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How Hamas prisoners elect leaders behind bars

Even locked in Israeli prisons, Hamas members contribute to the movement's decision-making process by holding leadership elections every two years.

Hamas members incarcerated in Israeli prisons recently held elections to determine their leadership for 2017-19. Although these elected members remain behind bars, they have great influence within the Hamas leadership outside prison and they weigh in on major Hamas decisions.

Prisoners participated in all 22 Israeli prisons, including the largest — Ketziot — as well as Ofer, Ramon and Megiddo. There are about 1,800 Hamas prisoners among 7,000 total Palestinian prisoners from different factions, according to Riyad al-Ashqar, the former director of the media office in the Palestinian Ministry of Prisoners Affairs in the Gaza Strip.

The elections, held in late January, determined the "supreme leadership body" for all Hamas prisoners. 

“These elections took place over four stages," Abdel Rahman Shedid, the director of the Asra Media Office, a Palestinian prisoner rights advocacy group, told Al-Monitor. "In the first stage, 360 members representing the Hamas General Conference were chosen to elect the Shura Council, composed of 51 members distributed over the various prisons. The second stage was held to elect the 11 members of the supreme leadership body from among the members of the Shura Council. The president of the body was elected in the third stage, and his deputy in the fourth."

Mohammed Arman and Abbas al-Sayed were elected president and deputy, respectively. The other nine members elected were Ahmad al-Qudra, Mahmoud Shraiteh, Othman Bilal, Munir Mirhi, Salama al-Qatawi, Muammar Shahrouri, Bilal al-Barghouti, Islam Jarrar and Ashraf Zughayar.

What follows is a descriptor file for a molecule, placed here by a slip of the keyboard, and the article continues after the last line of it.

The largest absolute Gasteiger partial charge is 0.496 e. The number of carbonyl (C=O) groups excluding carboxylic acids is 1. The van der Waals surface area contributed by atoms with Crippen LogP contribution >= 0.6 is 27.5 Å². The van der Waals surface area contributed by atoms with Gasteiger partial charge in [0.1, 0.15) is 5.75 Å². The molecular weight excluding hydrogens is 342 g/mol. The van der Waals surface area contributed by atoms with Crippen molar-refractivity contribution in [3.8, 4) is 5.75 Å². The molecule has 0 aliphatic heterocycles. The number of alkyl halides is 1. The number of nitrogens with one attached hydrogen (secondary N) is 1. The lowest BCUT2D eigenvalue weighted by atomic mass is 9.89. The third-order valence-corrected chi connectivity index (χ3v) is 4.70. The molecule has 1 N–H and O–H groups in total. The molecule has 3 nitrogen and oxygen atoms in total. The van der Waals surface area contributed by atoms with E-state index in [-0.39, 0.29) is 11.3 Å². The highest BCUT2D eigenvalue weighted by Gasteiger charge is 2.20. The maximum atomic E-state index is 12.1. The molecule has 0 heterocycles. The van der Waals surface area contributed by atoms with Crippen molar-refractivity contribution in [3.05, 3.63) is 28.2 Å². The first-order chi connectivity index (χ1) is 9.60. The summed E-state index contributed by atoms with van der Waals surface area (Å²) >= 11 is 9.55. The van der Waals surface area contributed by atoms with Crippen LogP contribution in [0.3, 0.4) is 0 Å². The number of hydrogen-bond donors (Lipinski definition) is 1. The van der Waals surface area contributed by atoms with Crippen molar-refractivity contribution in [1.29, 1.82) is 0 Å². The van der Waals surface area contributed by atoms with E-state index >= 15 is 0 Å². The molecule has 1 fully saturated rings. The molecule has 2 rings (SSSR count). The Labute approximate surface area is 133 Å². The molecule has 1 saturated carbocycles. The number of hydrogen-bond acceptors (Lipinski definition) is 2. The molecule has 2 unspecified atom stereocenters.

Moussa Doudine, who is in charge of prisoner affairs for Hamas, spent 18 years in Israeli prisons and was deported to Qatar in 2011. He told Al-Monitor about the significance of prison elections, which have traditionally been held every two years since they began in 2004.

“Every Hamas prisoner participates in the elections. The president of the Hamas supreme leadership body inside jails is the effective Hamas leader in the prisons. The prison election results are part of the Hamas leadership echelon. The president and deputy president are members of the General Shura Council of Hamas and the president of the body is a member of the Hamas political bureau, the highest echelon in the movement’s leadership,” Doudine told Al-Monitor.

It was no coincidence that Hamas prisoners’ elections took place at about the same time as the movement’s Feb. 3 internal organizational elections in the Palestinian territories and abroad. This timing highlights the importance of Hamas prisoners to the movement’s leadership.

The electoral process is a formal one, Ashqar, the former media office director, told Al-Monitor.

“Hamas prisoners inside Israeli jails have a detailed electoral system that outlines the electoral process in full, starting with the eligible voters and candidates, schedules, committees supervising the process, the electoral ballots, the electoral statement, all the way to the announcement of the election results," he said. "The system also covers the time limits and ways of dealing with post-election objections.”